From the tiny hamlet, a 3 minute walk down Brook Chine leads to a sandy beach with some pebbles. This is one of several ‘chines’ or ravines, which cut through the cliffs along the south coast of the Isle of Wight. The word derives from the Anglo-Saxon cinan, meaning ‘to crack’; others that lead to the sandy foreshore around Compton Bay are Compton Chine & Shippards Chine. Brook is also the southern starting point of the Hampstead Trail, one of the Isle of Wight’s marked cross-country walking routes. At nearby Hanover Point, the Pine Raft – the fossilised remains of a forest – forms rock flats visible at low tide. Behind the 200ft chalk cliffs facing Compton Bay soars Compton Down, popular with hang-gliders. To the south-east of Brook Chine more chines lead down to extensive sands with safe bathing in calm weather around Brighstone Bay. The soft clay cliffs are, however , constantly being eroded, & there are many landslides & cliff falls.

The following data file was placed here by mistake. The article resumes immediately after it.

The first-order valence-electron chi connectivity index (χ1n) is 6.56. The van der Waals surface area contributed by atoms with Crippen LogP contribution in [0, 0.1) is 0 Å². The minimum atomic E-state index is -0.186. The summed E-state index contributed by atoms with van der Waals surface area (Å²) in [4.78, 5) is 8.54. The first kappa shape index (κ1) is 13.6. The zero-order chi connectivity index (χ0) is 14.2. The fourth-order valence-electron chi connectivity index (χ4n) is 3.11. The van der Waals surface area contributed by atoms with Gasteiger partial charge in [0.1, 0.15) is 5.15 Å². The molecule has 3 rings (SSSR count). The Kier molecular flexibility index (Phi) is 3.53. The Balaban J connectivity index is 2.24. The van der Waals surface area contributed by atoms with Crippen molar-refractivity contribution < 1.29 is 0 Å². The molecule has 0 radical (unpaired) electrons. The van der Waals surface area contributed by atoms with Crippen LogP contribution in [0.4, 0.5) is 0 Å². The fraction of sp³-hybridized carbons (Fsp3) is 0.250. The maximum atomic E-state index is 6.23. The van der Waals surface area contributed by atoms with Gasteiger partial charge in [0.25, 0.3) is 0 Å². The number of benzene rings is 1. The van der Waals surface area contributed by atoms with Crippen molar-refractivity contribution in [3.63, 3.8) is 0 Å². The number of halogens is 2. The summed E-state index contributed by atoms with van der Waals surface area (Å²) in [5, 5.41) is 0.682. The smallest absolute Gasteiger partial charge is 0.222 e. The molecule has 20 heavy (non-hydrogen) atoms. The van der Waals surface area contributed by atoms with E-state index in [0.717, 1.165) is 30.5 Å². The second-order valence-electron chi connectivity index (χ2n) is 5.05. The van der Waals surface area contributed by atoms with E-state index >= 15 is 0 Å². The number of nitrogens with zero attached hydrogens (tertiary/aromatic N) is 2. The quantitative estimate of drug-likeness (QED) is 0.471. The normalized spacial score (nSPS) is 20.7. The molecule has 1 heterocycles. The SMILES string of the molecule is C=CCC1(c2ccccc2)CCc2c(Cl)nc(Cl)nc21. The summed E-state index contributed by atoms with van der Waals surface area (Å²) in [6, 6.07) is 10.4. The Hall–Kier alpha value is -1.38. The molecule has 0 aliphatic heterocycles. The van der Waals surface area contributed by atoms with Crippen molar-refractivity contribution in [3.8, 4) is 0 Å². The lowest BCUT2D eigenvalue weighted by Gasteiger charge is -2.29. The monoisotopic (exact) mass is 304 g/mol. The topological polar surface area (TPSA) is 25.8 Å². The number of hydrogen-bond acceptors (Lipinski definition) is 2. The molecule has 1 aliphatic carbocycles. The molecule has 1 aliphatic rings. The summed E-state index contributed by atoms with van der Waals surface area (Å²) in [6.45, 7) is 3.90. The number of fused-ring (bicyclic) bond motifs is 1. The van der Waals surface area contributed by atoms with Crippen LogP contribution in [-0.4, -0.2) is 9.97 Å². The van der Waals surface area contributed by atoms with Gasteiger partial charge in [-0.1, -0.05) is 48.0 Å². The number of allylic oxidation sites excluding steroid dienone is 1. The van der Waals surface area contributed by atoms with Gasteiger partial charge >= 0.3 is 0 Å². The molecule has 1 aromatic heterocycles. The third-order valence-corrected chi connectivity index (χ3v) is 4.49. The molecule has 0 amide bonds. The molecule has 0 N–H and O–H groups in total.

This ravine, which is easily missed, leads down from a small car park beside the A3055, 1 mile west of Chale. Descent to the beach is by some 126 wooden steps, & as a result of this descending approach, the beach – all 2 miles of it – is refreshingly uncrowded even at the height of summer. There are no facilities on the beach, which is free of rocks & consists of shingle & low-tide sand. Fishing is good, particularly for mackerel. The cliffs are clearly stratified & some of the strata – the Wealden Beds, formed in a lake about 100 million years ago – are famous for their fossilised oysters, ammonites, and lobsters.